Most of the blu-ray’s bonus features accompany the 1.66:1 version of the film, with a second disc devoted entirely to the other two versions.  The primary feature is a feature audio commentary by film scholars Richard Schickel and Jeff Young.  Together, the two authors break down the film’s history and themes, share behind the scenes tidbits, and present a very scholarly breakdown of the movie that tells you everything you need to know about the film.  There is couple of new interviews conducted just for this Criterion release.  One is a conversation between director Martin Scorsese and critic Kent Jones, both long time fans of this film and the discussion talks a lot about the influence this movie has had on them and many other filmmakers over the years.  There’s also a new interview with actress Eva Marie Saint, who as of writing is the last living member of the cast.  There’s also a brand new documentary detailing the making of the film, with new interviews with scholars like Leo Braudy and David Thomson.  Some legacy features are also included, including a feature length documentary called Elia Kazan: An Outsider (1982) about the director, as well as a documentary called Contender: Mastering the Method (2001), which is about the famous taxi scene.  There’s also an enlightening archival interview from 2001 with Elia Kazan himself.  There are also a handful of video essays about the real life locations and people used in the film, another about the iconic musical score by the legendary Leonard Bernstein, and another about the different aspect ratios and the effort to restore them.  Lastly, there is the film’s original theatrical trailer.  There is a wealth of content included in this Criterion release, including a healthy amount of new material.  The aspect ratio essay is fascinating for people like me interested in the history of widescreen formats in film.  There’s also a great amount of material devoted to the film’s historical context, particularly with regards to the director.  It’s a definite must have for fans of the film, as it really covers all the bases, and anyone coming to the film for the first time will get everything they need to understand everything about the movie.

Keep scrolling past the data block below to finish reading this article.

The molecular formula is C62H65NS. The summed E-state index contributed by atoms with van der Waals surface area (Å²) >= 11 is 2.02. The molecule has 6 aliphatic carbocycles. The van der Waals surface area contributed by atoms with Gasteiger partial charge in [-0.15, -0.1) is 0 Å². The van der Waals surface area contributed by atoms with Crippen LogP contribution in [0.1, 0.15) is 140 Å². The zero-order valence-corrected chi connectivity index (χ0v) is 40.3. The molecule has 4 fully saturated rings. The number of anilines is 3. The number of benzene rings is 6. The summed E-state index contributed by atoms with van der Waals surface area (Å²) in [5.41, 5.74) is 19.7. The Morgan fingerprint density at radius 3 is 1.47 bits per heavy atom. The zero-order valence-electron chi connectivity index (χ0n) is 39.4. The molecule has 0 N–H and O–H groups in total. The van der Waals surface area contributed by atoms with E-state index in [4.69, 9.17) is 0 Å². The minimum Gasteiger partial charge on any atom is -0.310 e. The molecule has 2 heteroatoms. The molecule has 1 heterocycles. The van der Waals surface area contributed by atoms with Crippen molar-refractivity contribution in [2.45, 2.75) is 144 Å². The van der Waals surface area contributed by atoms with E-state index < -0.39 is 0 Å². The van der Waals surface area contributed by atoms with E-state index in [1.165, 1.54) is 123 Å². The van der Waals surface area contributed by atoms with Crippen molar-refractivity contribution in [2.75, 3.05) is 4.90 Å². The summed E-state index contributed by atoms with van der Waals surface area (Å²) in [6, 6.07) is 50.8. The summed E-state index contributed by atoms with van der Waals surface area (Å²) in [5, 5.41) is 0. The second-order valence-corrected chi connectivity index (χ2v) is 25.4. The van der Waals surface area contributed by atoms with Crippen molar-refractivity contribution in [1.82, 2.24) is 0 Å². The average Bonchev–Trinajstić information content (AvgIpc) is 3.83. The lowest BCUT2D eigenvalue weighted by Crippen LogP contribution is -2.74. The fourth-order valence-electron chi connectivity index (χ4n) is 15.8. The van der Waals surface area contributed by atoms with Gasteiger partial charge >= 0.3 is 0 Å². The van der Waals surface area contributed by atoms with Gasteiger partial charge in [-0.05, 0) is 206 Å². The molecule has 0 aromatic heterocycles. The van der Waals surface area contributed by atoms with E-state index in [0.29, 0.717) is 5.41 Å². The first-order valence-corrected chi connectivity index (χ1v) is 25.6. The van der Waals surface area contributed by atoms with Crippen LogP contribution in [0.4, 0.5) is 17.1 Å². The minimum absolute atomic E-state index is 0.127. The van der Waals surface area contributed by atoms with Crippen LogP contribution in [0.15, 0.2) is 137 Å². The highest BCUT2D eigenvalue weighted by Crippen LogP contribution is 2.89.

Elia Kazan would continue to have a modestly successful career after On the Waterfront, directing movies like East of Eden (1955) and America, America (1963) in the years that followed.  But there is no doubt that On the Waterfront was the peak of his career.  The film would go on to win an impressive 8 Academy Awards, including Best Picture, Kazan’s second directing honor, a first Oscar win for Brando for Best Actor (the only one he accepted), and a Supporting Actress win for Eva Marie Saint.  In the years that followed, however, Kazan couldn’t shake the cost of what he had done even with his statement in On the Waterfront.  His attempt to compare himself to defiant bravery of Terry Malloy seems selfish in hindsight.  Malloy was standing up to bullies in order to expose deep seeded corruption that was crippling the labor movement in America.  But in reality, Kazan was the one who gave into the bullies and helped to prop up corruption in the American government.  Over the years, this specter of selfishness followed Kazan to his last days.  When the Academy Awards gave him an honorary award in 2002, it was a controversial moment.  Half of the audience rose to their feet in a standing ovation, while the other half sat on their hands and spoke loudly with their silence.  Not all wounds were healed it seemed.  Still, it is undeniable that Kazan was a master filmmaker and On the Waterfront is an undeniably great film on every level.  Divorced from it’s history, the movie is a great underdog story of overcoming your personal demons to stand for something good.  It can even be interpreted as being pro-labor in the end, as the longshoremen in the finale do fall in line behind the purer Terry Malloy rather than the corrupt Johnny Friendly, showing the importance of solidarity.  In the end, workers rights is dependent on being a united front for the benefit of all union members rather than a generator for one person’s self-interest.  Regardless of what you think about the movie’s message, On the Waterfront is filmmaking at it’s finest, and a worthy inclusion into the Criterion Collection.  In the grand history of cinema, it is undeniably a contender.